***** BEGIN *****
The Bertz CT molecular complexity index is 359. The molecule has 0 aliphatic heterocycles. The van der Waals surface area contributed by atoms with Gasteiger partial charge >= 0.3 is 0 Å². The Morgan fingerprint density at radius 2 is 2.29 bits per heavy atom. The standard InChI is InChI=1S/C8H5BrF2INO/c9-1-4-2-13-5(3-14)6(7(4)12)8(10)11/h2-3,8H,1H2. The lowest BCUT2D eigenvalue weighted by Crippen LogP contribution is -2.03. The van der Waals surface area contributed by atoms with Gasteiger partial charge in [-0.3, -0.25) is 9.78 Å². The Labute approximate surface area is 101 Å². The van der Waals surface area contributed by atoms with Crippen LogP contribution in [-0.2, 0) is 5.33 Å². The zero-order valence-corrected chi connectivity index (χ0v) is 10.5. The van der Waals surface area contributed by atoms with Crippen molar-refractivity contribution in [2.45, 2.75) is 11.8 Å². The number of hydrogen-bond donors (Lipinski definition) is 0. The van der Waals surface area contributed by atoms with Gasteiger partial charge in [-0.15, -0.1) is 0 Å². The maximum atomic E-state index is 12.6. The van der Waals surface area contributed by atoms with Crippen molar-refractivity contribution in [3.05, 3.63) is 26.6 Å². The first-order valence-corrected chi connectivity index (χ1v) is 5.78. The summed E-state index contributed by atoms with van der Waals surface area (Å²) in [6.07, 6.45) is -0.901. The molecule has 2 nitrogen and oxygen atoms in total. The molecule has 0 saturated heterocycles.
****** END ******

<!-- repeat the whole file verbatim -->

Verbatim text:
The Bertz CT molecular complexity index is 359. The molecule has 0 aliphatic heterocycles. The van der Waals surface area contributed by atoms with Gasteiger partial charge >= 0.3 is 0 Å². The Morgan fingerprint density at radius 2 is 2.29 bits per heavy atom. The standard InChI is InChI=1S/C8H5BrF2INO/c9-1-4-2-13-5(3-14)6(7(4)12)8(10)11/h2-3,8H,1H2. The lowest BCUT2D eigenvalue weighted by Crippen LogP contribution is -2.03. The van der Waals surface area contributed by atoms with Gasteiger partial charge in [-0.3, -0.25) is 9.78 Å². The Labute approximate surface area is 101 Å². The van der Waals surface area contributed by atoms with Crippen LogP contribution in [-0.2, 0) is 5.33 Å². The zero-order valence-corrected chi connectivity index (χ0v) is 10.5. The van der Waals surface area contributed by atoms with Crippen molar-refractivity contribution in [2.45, 2.75) is 11.8 Å². The number of hydrogen-bond donors (Lipinski definition) is 0. The van der Waals surface area contributed by atoms with Gasteiger partial charge in [-0.15, -0.1) is 0 Å². The maximum atomic E-state index is 12.6. The van der Waals surface area contributed by atoms with Crippen molar-refractivity contribution in [3.05, 3.63) is 26.6 Å². The first-order valence-corrected chi connectivity index (χ1v) is 5.78. The summed E-state index contributed by atoms with van der Waals surface area (Å²) in [6.07, 6.45) is -0.901. The molecule has 2 nitrogen and oxygen atoms in total. The molecule has 0 saturated heterocycles.